Marquel, TPVs NYTimes Welcome Walmart Shoppers Section correspondent, was counting his pennies when he read Prison Vendors See Continued Signs of a Captive Market.
As judges and policy makers debate sentencing changes to curb incarceration, those who sell goods to jails and prisons find little cause for concern. The privatization of jails has encouraged opportunities for increasing profits. Concessions, from which the prison takes a commission, are a reliable source.
At one prison in the northeast, a former barker from Mets Stadium comes through all the sections, including solitary and death row, shouting,
“Foot longs! Getcha foot longs!” He says he hardly ever misses a prisoner.
Another concessionnaire sells beer, screaming,
“Beer here! Beer here!” He too is almost ready to retire on this income.
Marquel went up to the prison.
Another barker was screaming as he went through the prison units. That was pretty surprising. What would the souvenir be, and who would want to buy it? Marquel received permission to hang around the lowest security ward to observe the activities.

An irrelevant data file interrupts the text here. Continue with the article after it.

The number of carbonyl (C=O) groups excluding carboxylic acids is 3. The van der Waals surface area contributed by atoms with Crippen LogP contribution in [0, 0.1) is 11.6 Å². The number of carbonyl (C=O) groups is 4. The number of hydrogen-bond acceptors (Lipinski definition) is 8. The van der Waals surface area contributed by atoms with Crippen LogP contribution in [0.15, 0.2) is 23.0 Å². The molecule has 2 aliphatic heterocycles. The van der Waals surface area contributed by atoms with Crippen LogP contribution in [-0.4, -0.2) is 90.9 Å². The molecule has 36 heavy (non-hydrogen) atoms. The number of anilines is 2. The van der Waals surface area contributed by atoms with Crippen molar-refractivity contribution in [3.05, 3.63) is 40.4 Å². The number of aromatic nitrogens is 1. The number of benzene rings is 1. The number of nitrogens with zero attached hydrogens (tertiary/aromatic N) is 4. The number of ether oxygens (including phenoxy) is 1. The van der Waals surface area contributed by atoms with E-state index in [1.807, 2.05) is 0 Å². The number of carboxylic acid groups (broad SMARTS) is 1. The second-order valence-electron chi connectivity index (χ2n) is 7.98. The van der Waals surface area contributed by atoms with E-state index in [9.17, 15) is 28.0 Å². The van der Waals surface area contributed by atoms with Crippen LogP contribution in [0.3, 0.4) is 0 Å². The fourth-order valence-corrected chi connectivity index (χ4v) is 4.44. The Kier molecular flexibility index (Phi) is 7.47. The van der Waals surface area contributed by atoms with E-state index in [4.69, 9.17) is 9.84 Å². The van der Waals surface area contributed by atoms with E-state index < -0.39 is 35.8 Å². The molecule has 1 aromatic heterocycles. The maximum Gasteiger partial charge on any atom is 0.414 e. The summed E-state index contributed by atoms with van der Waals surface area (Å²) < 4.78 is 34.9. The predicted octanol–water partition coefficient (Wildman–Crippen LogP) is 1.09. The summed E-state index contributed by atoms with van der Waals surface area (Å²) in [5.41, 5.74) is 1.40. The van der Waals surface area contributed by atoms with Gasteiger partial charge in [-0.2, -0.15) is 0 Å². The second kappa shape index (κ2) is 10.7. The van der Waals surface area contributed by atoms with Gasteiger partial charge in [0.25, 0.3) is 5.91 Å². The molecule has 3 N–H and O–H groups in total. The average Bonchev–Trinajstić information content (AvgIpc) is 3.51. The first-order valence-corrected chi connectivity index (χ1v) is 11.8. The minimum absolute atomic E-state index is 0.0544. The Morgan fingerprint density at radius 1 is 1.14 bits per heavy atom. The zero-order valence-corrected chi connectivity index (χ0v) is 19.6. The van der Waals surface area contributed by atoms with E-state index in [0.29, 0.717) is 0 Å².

“Cielito Lindo.” Not much money there, nor commissions, obviously.
But the next was a Starbucks concession. Prisoners again lined up, some of them with smartphones and apps. What a prison. Some prisoners stood along the side and just worked on their laptops.
I was pretty surprised. I knew I was only seeing the good side of private prisons but it was still an eyeopener. And obviously a cash cow. The next person coming through was shouting,
“KFC KFC KFC!!” Sure enough, groups of three and four were sharing buckets.
“I’m sorry to disturb you. I really am” she started, “I am trying to find a shelter but can’t find one suitable for my baby. I know all of you are busy, serving time and all, and I wouldn’t do this unless I were really desperate, but we’re on the street, not safely locked up like you guys. Anything you can spare would be a help. A penny, a nickel, a quarter, if you have a bill fine. Just God bless you and I pray you never end up like me.”
“come into my cell baby!” But most searched their pockets for something to give.